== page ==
Jensen said there were a number of reasons that community members brought up against the library going in that spot, including the opinion that a multistory building could prove uncomfortable or inconvenient for parents with young children.
Jensen said he also remembers pushback on the idea that the library would be good for downtown because people would go downtown for the library and linger around the other shops.
“As a number of people have pointed out, patrons who come to the library are not necessarily looking for shoes or dresses,” Jensen said. “Going to the library generally means you go, pick up books and go home. I was really excited about the library being in that spot in the beginning, but as more and more people argued against it, I could see it wouldn’t work by the evidence that came out.”
The first time a sans-library plan for the Emporium plot was presented was in September 2019 when one of the early renderings of the city’s plaza model was introduced.
“When we did the study for a new library the square footage was 40,000, so it would be very difficult to place a library in the footprint of the current Emporium location with housing on top — and we would still have other parking issues,” said Council Member Jeannie Simmonds, responding to questions about the possibility of a new library during the recent public hearing.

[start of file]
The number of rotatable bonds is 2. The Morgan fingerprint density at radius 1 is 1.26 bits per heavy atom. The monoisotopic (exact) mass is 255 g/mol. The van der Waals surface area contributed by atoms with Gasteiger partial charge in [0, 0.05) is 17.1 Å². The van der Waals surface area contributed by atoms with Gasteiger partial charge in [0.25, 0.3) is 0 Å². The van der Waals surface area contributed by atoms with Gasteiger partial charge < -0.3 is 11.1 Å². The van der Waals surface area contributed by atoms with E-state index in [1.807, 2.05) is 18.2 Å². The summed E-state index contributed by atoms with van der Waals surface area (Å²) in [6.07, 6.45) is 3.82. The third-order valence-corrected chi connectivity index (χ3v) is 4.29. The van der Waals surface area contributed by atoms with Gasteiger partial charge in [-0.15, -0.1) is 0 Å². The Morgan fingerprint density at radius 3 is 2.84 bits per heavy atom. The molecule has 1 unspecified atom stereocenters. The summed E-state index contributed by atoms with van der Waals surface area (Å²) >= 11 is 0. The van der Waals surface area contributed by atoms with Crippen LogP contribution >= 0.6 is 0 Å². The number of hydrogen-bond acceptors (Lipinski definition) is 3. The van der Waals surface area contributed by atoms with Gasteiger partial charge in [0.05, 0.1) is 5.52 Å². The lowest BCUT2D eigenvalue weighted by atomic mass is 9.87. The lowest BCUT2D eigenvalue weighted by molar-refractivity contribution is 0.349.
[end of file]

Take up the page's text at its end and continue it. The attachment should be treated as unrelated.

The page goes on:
Logan resident Keegan Garrity helped facilitate conversations about the library project on both social media and in public meetings. Garrity argues that there is in fact enough space for a library in that spot.
“The question that we are asking here is, ‘What draws people to downtown?” Garrity said in the recent RDA public hearing. “If we are looking for something guaranteed to draw residents downtown, we need to look no further than a library.”
Citing a Gallup survey done last year which revealed that attending the library was the most enjoyed activity by people in the U.S., Garrity stood by the idea that a library in the Emporium lot would most benefit Logan residents.
“Despite its dilapidated condition, people still come,” Garrity said about the current library. “After the purchase of the Emporium in 2016, several other sites have been considered such as the Grizzly gas station and the Army surplus store, and now another location is in the works. While I am hopeful that it will come to fruition, I am worried we will see yet another location pass us by. And if it does, where does it go? We need a resolution in months, not years.”
Garrity said even beyond the popularity of the library, it wouldn’t impact the parking agreement made by the city and block owners decades ago, meaning no litigation.
With Tuesday evening’s RDA meeting cancelled and future meetings scheduled but uncertain, Jensen said the council will continue to read emails from the public on the subject and continue the conversation.
“I think once we reach a decision for this project, we can sort of refocus and get the library back on the front burner,” Jensen said.